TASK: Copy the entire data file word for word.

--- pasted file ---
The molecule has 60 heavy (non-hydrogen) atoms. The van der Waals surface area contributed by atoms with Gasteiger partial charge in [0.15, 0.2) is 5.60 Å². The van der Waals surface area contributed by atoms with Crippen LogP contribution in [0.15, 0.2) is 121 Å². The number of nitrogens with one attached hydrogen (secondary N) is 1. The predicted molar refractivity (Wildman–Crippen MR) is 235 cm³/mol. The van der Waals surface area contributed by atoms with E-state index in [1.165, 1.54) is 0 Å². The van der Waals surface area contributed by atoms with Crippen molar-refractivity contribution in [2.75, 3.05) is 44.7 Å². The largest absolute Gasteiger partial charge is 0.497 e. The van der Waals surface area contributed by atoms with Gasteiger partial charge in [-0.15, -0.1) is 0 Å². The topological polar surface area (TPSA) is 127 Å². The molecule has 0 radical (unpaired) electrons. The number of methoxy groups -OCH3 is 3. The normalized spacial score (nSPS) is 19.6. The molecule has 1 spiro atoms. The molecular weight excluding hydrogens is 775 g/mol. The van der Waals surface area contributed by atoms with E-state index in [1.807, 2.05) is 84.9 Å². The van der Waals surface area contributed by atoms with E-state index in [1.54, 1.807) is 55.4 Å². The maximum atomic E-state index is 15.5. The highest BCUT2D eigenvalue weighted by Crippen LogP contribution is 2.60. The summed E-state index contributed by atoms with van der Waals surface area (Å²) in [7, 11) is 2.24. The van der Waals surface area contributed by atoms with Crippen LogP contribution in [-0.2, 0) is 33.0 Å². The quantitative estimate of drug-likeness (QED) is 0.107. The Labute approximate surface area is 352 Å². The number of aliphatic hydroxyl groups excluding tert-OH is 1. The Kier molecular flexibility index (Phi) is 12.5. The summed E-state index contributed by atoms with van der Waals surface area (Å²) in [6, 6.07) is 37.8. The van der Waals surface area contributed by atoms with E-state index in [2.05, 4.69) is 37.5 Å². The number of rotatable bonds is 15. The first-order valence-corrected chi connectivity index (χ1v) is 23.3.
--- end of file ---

The molecule has 60 heavy (non-hydrogen) atoms. The van der Waals surface area contributed by atoms with Gasteiger partial charge in [0.15, 0.2) is 5.60 Å². The van der Waals surface area contributed by atoms with Crippen LogP contribution in [0.15, 0.2) is 121 Å². The number of nitrogens with one attached hydrogen (secondary N) is 1. The predicted molar refractivity (Wildman–Crippen MR) is 235 cm³/mol. The van der Waals surface area contributed by atoms with E-state index in [1.165, 1.54) is 0 Å². The van der Waals surface area contributed by atoms with Crippen molar-refractivity contribution in [2.75, 3.05) is 44.7 Å². The largest absolute Gasteiger partial charge is 0.497 e. The van der Waals surface area contributed by atoms with Gasteiger partial charge in [-0.15, -0.1) is 0 Å². The topological polar surface area (TPSA) is 127 Å². The molecule has 0 radical (unpaired) electrons. The number of methoxy groups -OCH3 is 3. The normalized spacial score (nSPS) is 19.6. The molecule has 1 spiro atoms. The molecular weight excluding hydrogens is 775 g/mol. The van der Waals surface area contributed by atoms with E-state index in [1.807, 2.05) is 84.9 Å². The van der Waals surface area contributed by atoms with E-state index in [1.54, 1.807) is 55.4 Å². The maximum atomic E-state index is 15.5. The highest BCUT2D eigenvalue weighted by Crippen LogP contribution is 2.60. The summed E-state index contributed by atoms with van der Waals surface area (Å²) in [7, 11) is 2.24. The van der Waals surface area contributed by atoms with Crippen LogP contribution in [-0.2, 0) is 33.0 Å². The quantitative estimate of drug-likeness (QED) is 0.107. The Labute approximate surface area is 352 Å². The number of aliphatic hydroxyl groups excluding tert-OH is 1. The Kier molecular flexibility index (Phi) is 12.5. The summed E-state index contributed by atoms with van der Waals surface area (Å²) in [6, 6.07) is 37.8. The van der Waals surface area contributed by atoms with E-state index in [2.05, 4.69) is 37.5 Å². The number of rotatable bonds is 15. The first-order valence-corrected chi connectivity index (χ1v) is 23.3.